OUT(A)ing Western Cape’s tolls
The Opposition to Urban Tolling Alliance (OUTA) is continuing its quest against e-tolls, calling on the public to ensure the South African National Road Agency’s (Sanral) plans to toll the Western Cape’s freeways is transparent and consultative.
“Our constitution requires the public engagement process to be meaningful and for citizens to have the ability to impact on decisions that affect them,” OUTA notes. “After all, these freeways are paid for by, and belong to, the people of South Africa – and more so the communities wherein they reside.”
The organisation adds that there are two separate matters in which the public needs to be fully conversant; one being the road upgrade itself and the second the method of funding. Wayne Duvenage, chairperson of OUTA, says: “We are sure that no-one is opposed to freeway and other infrastructural upgrades to keep pace with a growing society. However, it is our constitutional right to ensure that we question and challenge government’s role when subjecting its citizens to inefficient and irrational funding mechanisms which place onerous and unnecessary burdens on society.”
This constitutional right was strongly practiced as the public rejected Sanral’s e-toll plan for Gauteng, labelling it as inefficient and extremely costly. “In this regard, Western Cape citizens are urged to understand the issues at stake and challenge the process to ensure that all decisions taken are in the best interests of society,” OUTA states. “The public has every right to be fully informed of the costs of road construction.”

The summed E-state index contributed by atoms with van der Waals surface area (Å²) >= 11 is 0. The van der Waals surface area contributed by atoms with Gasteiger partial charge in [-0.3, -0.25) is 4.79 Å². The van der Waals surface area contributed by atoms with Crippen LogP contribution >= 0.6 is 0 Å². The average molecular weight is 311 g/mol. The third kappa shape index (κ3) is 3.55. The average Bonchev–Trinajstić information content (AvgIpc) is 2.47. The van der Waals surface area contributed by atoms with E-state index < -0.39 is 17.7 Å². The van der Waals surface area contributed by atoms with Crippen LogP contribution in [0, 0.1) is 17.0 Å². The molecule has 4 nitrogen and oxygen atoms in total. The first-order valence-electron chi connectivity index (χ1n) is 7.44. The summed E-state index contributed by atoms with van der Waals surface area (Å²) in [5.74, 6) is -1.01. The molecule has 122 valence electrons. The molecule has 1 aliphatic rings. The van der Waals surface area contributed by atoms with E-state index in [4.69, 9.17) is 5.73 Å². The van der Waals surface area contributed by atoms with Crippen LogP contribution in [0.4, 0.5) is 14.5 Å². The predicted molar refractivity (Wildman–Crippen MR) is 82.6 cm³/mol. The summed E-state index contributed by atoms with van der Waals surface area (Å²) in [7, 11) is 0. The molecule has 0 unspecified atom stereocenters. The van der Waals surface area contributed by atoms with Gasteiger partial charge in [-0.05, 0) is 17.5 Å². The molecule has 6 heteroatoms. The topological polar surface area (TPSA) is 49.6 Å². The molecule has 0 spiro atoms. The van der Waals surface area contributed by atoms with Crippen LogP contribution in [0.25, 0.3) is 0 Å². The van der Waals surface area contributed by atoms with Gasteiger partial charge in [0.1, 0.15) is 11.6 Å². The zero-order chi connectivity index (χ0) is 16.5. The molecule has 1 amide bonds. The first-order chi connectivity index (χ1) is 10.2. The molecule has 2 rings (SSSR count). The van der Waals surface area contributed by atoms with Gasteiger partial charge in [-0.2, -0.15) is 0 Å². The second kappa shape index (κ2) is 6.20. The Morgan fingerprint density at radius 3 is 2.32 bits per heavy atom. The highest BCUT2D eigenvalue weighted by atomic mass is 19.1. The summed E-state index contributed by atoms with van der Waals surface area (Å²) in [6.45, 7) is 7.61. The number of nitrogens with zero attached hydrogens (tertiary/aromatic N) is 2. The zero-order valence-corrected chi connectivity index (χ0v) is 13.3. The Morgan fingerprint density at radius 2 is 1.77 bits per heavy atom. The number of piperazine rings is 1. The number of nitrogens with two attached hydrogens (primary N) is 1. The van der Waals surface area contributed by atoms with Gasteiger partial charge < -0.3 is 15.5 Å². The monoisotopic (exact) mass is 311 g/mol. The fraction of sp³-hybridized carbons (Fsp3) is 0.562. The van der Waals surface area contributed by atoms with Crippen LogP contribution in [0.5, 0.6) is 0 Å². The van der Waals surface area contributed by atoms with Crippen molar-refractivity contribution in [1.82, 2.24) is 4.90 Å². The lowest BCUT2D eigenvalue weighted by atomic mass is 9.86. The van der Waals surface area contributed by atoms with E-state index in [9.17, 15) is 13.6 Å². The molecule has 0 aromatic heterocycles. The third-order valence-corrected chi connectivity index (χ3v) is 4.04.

It adds that in the case of Gauteng’s Freeway Improvement Project (GFIP), the road construction costs rose significantly from the initial estimates of R6,4 billion in 2006 to over R17 billion by 2011. “The Competition Commission recently announced collusion and illegal anti-competitive business practices at play, thereby subjecting society to higher costs than they ought to have been burdened with.”
OUTA’s legal challenge to halt e-tolling of GFIP is expected to be heard in the Supreme Court of Appeal towards the end of the year and, if successful, will force Sanral to go back to the drawing board with its e-toll plans for other South African cities.